Mac Prichard:

It’s not an encyclopedia, is it? You’re putting your best foot forward but less is more here, isn’t it?

Taranum Khan:

Absolutely.

Mac Prichard:

Okay. Well, I really appreciate the very tactical advice you’re giving here about fonts and white space. I also want to acknowledge where we started which is, you’ve got have a strategy, know your keywords, and be prepared to invest time in an application. This isn’t something you just dash off. If you’re doing it well, it’s going to take you two to three hours, isn’t it?

Taranum Khan:

Absolutely. I promise you, that time pays off. People who take the time to put energy and effort into preparing a proper resume and doing a good cover letter, they are working smarter and they will see the results. In fact, not only this, but I would say once you have prepared a resume, it’s time for you to have another pair of eyes look at it and make sure there’s no errors in it. Because it looks very bad if you are sending something that has spelling errors or grammatical mistakes; that does not give a very good impression of you. Please take the time to have another person look at it and review it before you submit it.

Mac Prichard:

Excellent advice, Taranum. Now tell us, what’s coming up next for you?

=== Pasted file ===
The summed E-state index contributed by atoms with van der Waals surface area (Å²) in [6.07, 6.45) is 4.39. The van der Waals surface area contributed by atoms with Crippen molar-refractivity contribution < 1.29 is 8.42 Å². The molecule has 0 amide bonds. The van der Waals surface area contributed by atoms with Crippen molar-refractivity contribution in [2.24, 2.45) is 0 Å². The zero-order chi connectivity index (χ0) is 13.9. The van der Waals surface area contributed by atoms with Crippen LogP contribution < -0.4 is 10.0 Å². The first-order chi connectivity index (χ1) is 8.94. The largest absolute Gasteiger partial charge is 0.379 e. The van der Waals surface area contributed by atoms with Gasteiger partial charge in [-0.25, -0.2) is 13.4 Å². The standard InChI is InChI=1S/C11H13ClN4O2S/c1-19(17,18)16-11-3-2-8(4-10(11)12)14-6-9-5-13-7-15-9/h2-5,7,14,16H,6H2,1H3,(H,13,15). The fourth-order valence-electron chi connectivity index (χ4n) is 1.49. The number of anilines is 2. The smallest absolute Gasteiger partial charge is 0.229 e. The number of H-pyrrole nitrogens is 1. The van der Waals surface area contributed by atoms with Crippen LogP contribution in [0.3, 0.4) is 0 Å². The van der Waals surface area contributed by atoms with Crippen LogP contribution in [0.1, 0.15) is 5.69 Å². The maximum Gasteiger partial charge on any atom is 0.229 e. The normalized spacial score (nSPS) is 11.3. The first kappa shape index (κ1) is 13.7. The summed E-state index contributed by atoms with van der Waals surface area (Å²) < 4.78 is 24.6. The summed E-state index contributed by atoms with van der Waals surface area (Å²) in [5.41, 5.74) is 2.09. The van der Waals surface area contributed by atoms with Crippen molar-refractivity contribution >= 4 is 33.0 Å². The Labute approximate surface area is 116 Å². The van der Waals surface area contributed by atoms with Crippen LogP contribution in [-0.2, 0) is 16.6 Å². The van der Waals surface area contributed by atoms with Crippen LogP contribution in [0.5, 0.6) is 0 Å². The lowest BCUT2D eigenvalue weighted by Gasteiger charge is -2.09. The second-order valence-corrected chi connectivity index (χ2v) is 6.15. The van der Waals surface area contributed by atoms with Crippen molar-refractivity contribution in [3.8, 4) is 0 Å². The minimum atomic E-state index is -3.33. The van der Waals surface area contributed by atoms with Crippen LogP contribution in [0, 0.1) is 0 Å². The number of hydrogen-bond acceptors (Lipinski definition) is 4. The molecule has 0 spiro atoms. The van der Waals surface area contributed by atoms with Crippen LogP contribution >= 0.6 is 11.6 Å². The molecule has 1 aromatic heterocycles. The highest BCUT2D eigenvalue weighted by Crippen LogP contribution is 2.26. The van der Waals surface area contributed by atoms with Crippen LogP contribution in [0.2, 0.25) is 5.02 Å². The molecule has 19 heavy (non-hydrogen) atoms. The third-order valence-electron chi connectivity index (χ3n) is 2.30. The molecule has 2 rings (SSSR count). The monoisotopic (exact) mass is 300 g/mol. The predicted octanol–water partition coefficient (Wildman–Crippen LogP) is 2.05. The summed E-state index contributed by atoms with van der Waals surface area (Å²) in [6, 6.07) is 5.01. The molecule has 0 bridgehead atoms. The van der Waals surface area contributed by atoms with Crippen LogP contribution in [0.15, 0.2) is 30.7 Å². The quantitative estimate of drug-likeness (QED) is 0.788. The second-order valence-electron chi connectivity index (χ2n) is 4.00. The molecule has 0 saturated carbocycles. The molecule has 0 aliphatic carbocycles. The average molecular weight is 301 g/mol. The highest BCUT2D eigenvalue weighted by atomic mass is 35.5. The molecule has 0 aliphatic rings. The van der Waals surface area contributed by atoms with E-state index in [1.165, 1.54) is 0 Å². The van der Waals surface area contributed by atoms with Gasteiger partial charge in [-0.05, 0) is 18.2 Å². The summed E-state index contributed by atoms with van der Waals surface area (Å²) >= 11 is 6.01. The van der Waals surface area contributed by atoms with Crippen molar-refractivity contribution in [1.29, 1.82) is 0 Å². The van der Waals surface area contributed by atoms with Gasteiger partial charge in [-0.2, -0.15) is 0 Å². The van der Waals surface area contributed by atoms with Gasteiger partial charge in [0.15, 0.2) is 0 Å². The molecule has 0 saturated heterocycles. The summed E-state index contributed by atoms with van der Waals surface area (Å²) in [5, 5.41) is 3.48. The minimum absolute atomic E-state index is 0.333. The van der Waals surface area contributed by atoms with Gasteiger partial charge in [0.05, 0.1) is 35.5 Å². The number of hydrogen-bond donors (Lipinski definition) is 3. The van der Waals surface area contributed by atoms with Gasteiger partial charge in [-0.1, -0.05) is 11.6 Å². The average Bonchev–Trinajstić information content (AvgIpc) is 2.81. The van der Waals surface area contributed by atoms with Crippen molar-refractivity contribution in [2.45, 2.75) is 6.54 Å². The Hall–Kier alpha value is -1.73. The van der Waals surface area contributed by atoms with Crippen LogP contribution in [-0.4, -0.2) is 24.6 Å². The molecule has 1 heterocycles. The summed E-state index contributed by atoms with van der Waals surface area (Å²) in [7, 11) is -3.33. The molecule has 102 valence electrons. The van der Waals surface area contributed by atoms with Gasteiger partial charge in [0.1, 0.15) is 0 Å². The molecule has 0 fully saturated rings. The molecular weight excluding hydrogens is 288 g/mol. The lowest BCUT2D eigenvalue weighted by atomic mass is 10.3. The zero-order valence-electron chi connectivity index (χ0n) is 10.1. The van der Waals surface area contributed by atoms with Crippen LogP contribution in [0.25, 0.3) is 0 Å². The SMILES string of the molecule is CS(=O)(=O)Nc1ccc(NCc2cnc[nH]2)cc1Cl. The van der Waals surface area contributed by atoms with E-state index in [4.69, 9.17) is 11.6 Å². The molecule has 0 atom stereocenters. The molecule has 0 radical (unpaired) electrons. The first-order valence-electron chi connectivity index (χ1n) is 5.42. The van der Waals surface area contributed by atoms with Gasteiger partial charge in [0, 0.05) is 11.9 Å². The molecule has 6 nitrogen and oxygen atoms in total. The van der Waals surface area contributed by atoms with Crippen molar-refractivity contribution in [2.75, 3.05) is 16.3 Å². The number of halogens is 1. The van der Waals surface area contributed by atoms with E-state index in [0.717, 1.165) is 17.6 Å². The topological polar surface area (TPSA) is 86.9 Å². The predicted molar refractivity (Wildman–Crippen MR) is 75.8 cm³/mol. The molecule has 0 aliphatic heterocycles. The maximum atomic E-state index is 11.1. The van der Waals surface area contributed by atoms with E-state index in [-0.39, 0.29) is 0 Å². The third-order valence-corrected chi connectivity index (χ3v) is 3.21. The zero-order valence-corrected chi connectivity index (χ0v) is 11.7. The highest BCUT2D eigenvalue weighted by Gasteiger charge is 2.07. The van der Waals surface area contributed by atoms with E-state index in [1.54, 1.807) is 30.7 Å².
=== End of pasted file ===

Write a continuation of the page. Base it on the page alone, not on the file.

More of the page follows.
Taranum Khan:

I am so excited about contributing to an ebook that is coming out this November and Career Professionals of Canada is going to be publishing that e-book. I’m really, really excited. I just finished the draft and submitted it.

Mac Prichard:

That’s great. Terrific, well I know people can learn more about you and your work by visiting your LinkedIn page. They can also find you on Twitter; your handle is @taranumkhan. Taranum, thanks for being on the program today.

Taranum Khan:

Thank you so much for having me, Mac, it’s been a pleasure and I’d be more than happy if someone wants to reach out to me with questions. It’s my pleasure answering them. Thank you so much again for having me here.

Mac Prichard:

You’re welcome. Take care, Taranum.

We’re back in the studio with Jessica and Leila. What were some key points for you two? Leila, you want to kick off?

Leila O’Hara:

Yeah, for sure. I thought that she did a great job of explaining how to look at each job listing as a set of questions. Think of it as, are these requirements something I can do? Do these responsibilities match what I want to be doing? Going through it almost as a checklist of, “Is this a right fit for me?” Before you even take the time to craft your resume and make sure that it’s appropriate for the job. Taking a step back and thinking about, “Is this a right fit for me?” first.

Then, I really liked the point she made about just taking your time with every single job application because it does take a long time. I think when you’re out there job hunting, you think, “I can get twenty job applications done in a day, no problem”, but realistically that’s not the best way to do things because you really want to craft everything to be very specific for that one job listing. That way, your characteristics really shine through.

Mac Prichard:

Yeah, the expression “clicker” I know I mentioned that in the conversation, that it was a first for me, but it rings true.

Leila O’Hara:

It does, yeah.

Mac Prichard:

I know people do that because they’re looking for work but you’ve got to use your time wisely, as she said.